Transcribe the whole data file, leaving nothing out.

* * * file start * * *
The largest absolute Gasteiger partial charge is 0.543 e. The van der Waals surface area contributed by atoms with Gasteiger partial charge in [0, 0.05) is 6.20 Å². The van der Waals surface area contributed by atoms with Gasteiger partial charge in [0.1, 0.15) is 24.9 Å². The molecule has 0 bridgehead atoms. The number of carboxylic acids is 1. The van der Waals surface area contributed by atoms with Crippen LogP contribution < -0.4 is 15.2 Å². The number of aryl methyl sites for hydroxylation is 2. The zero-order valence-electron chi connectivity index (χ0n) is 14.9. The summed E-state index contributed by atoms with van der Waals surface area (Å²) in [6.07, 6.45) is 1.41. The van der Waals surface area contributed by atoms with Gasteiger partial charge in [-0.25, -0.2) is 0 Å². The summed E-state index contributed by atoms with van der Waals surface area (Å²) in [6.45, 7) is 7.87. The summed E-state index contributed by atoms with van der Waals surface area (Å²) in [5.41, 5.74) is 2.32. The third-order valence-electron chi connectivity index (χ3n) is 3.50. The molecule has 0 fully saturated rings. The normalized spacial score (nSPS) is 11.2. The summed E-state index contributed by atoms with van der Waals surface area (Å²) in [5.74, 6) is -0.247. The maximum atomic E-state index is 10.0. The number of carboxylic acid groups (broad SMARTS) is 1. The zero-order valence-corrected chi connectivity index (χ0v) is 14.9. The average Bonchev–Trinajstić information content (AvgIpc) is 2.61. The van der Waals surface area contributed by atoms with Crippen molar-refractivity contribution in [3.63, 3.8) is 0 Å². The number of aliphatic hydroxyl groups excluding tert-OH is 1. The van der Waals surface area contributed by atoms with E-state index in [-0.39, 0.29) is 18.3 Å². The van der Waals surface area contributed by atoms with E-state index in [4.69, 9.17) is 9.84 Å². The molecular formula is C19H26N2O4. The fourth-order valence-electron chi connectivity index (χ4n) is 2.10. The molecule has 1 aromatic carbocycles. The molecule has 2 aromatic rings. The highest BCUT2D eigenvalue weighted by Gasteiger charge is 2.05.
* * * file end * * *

The largest absolute Gasteiger partial charge is 0.543 e. The van der Waals surface area contributed by atoms with Gasteiger partial charge in [0, 0.05) is 6.20 Å². The van der Waals surface area contributed by atoms with Gasteiger partial charge in [0.1, 0.15) is 24.9 Å². The molecule has 0 bridgehead atoms. The number of carboxylic acids is 1. The van der Waals surface area contributed by atoms with Crippen LogP contribution < -0.4 is 15.2 Å². The number of aryl methyl sites for hydroxylation is 2. The zero-order valence-electron chi connectivity index (χ0n) is 14.9. The summed E-state index contributed by atoms with van der Waals surface area (Å²) in [6.07, 6.45) is 1.41. The van der Waals surface area contributed by atoms with Gasteiger partial charge in [-0.25, -0.2) is 0 Å². The summed E-state index contributed by atoms with van der Waals surface area (Å²) in [6.45, 7) is 7.87. The summed E-state index contributed by atoms with van der Waals surface area (Å²) in [5.41, 5.74) is 2.32. The third-order valence-electron chi connectivity index (χ3n) is 3.50. The molecule has 0 fully saturated rings. The normalized spacial score (nSPS) is 11.2. The summed E-state index contributed by atoms with van der Waals surface area (Å²) in [5.74, 6) is -0.247. The maximum atomic E-state index is 10.0. The number of carboxylic acid groups (broad SMARTS) is 1. The zero-order valence-corrected chi connectivity index (χ0v) is 14.9. The average Bonchev–Trinajstić information content (AvgIpc) is 2.61. The van der Waals surface area contributed by atoms with Crippen molar-refractivity contribution in [3.63, 3.8) is 0 Å². The number of aliphatic hydroxyl groups excluding tert-OH is 1. The van der Waals surface area contributed by atoms with E-state index in [-0.39, 0.29) is 18.3 Å². The van der Waals surface area contributed by atoms with E-state index in [4.69, 9.17) is 9.84 Å². The molecular formula is C19H26N2O4. The fourth-order valence-electron chi connectivity index (χ4n) is 2.10. The molecule has 1 aromatic carbocycles. The molecule has 2 aromatic rings. The highest BCUT2D eigenvalue weighted by Gasteiger charge is 2.05.